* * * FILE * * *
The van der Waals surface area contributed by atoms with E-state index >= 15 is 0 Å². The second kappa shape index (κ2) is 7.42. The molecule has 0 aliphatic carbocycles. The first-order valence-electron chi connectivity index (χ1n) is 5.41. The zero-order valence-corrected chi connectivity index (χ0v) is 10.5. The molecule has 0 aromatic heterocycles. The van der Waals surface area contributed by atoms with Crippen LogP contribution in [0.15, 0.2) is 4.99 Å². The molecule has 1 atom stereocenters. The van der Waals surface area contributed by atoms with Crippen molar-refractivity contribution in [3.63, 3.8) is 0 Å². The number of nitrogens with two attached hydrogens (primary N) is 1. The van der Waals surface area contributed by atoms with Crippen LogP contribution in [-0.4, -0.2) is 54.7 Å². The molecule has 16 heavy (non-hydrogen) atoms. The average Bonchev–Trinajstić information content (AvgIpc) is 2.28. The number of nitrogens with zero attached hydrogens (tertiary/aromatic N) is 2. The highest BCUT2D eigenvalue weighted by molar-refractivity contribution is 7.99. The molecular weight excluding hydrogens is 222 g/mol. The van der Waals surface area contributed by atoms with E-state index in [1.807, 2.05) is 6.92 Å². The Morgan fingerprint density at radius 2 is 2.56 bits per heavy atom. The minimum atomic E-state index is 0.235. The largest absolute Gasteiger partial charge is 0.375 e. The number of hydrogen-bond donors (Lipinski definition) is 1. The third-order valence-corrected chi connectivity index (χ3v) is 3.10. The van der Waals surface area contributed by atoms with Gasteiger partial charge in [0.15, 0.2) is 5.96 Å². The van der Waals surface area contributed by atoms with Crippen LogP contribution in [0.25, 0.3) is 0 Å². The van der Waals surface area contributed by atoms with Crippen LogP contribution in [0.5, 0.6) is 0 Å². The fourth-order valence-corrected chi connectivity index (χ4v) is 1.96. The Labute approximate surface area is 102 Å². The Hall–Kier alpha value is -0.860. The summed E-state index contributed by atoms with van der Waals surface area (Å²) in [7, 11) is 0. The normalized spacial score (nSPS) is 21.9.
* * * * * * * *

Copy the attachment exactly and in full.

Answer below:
The van der Waals surface area contributed by atoms with E-state index >= 15 is 0 Å². The second kappa shape index (κ2) is 7.42. The molecule has 0 aliphatic carbocycles. The first-order valence-electron chi connectivity index (χ1n) is 5.41. The zero-order valence-corrected chi connectivity index (χ0v) is 10.5. The molecule has 0 aromatic heterocycles. The van der Waals surface area contributed by atoms with Crippen LogP contribution in [0.15, 0.2) is 4.99 Å². The molecule has 1 atom stereocenters. The van der Waals surface area contributed by atoms with Crippen molar-refractivity contribution in [3.63, 3.8) is 0 Å². The number of nitrogens with two attached hydrogens (primary N) is 1. The van der Waals surface area contributed by atoms with Crippen LogP contribution in [-0.4, -0.2) is 54.7 Å². The molecule has 16 heavy (non-hydrogen) atoms. The average Bonchev–Trinajstić information content (AvgIpc) is 2.28. The number of nitrogens with zero attached hydrogens (tertiary/aromatic N) is 2. The highest BCUT2D eigenvalue weighted by molar-refractivity contribution is 7.99. The molecular weight excluding hydrogens is 222 g/mol. The van der Waals surface area contributed by atoms with E-state index in [1.807, 2.05) is 6.92 Å². The Morgan fingerprint density at radius 2 is 2.56 bits per heavy atom. The minimum atomic E-state index is 0.235. The largest absolute Gasteiger partial charge is 0.375 e. The number of hydrogen-bond donors (Lipinski definition) is 1. The third-order valence-corrected chi connectivity index (χ3v) is 3.10. The van der Waals surface area contributed by atoms with Gasteiger partial charge in [0.15, 0.2) is 5.96 Å². The van der Waals surface area contributed by atoms with Crippen LogP contribution in [0.25, 0.3) is 0 Å². The van der Waals surface area contributed by atoms with Crippen LogP contribution in [0.5, 0.6) is 0 Å². The fourth-order valence-corrected chi connectivity index (χ4v) is 1.96. The Labute approximate surface area is 102 Å². The Hall–Kier alpha value is -0.860. The summed E-state index contributed by atoms with van der Waals surface area (Å²) in [7, 11) is 0. The normalized spacial score (nSPS) is 21.9.